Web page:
GENEALOGY-DNA-L Archives

Archiver > GENEALOGY-DNA > 2003-11 > 1069438133


From: David Faux <>
Subject: Re: [DNA] Marker mutation rates by radiation?
Date: Fri, 21 Nov 2003 10:08:53 -0800 (PST)
In-Reply-To: <LPBBIOAJJFIEMAHJCAPAIEFMDHAA.maldodd@sapo.pt>


Good point Malcolm. In Canada a third of the country (second largest in the world) is composed of the "Canadian Shield", a granitic gorget - shaped loop around Hudson's Bay whose tip is in Southern Ontario. My grandfather was born in Norfolk England, but my Dad and father - in - law were born on the thinly populated Canadian Shield.

The radiation "problem" is largely "swept under the carpet", but there are hot spots such as Bancroft where it is so bad that every home has to have a concrete lining and ground ventilation system to allow people to live there safely (supposedly). If there were demographic studies comparing, for example, cancer rates in those Canadians born on (e.g., Sudbury) versus off (e.g., Hamilton) the Canadian Shield it would provide indirect evidence about the possibility that low level radiation could potentially affect the various Y chromosome markers. Of course the best study would be direct - the study of father - son pairs such as my Dad (born on the Shield) and myself and my sons (born off the Shield). At present I have only had myself tested.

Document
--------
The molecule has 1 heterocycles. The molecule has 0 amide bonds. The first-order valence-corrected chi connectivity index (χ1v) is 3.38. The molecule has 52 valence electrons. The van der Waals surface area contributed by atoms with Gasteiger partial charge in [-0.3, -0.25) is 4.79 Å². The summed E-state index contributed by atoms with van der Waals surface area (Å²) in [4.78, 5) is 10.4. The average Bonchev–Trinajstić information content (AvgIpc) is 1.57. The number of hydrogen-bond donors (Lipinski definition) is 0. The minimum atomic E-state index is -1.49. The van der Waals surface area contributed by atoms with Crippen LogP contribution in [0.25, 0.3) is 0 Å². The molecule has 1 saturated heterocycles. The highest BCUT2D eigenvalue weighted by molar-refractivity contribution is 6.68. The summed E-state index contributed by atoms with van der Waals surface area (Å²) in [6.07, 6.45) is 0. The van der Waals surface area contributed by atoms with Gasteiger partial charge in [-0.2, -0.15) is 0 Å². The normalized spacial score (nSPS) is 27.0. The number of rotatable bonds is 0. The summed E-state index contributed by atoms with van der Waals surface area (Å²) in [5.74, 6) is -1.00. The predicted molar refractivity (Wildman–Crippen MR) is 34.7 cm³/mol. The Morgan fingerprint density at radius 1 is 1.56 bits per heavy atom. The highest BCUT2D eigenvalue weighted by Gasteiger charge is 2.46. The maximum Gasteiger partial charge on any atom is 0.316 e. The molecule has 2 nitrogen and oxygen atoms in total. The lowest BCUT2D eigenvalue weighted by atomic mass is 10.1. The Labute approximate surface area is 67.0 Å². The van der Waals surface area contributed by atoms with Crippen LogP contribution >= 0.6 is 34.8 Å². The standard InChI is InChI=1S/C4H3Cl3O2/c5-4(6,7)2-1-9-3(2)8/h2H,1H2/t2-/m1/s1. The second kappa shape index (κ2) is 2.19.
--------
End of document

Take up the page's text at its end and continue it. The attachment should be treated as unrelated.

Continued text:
I know that I differ from a Faux in England with whom I share a common ancestor born 400 years ago on two markers. If it turns out that the Y signature of my second cousins born in Norfolk England and others born in New Jersey is closer to the distant cousin than to myself, then I am going to wonder whether radiation played a role in this pattern. Now you have got me worried.............

David F.

Malcolm Dodd <> wrote:
The nuclear industry informs the public that their radiation leaks have no
affect on the local population. They say that the background radiation in
certain areas, such as Dartmoor in Cornwall, is higher than their emmissions
because of the geology. It seems as though granite emits nuclear energy.
I wonder if mutation rates are higher in geographical areas where this
radiation is highest. Should we analyse fast-moving and slow moving DNA
mutations to see if geagraphy is a factor?
Malcolm










Dr. David K. Faux, P.O. Box 192, Seal Beach, CA, 90740, USA



www.davidkfaux.org



This thread: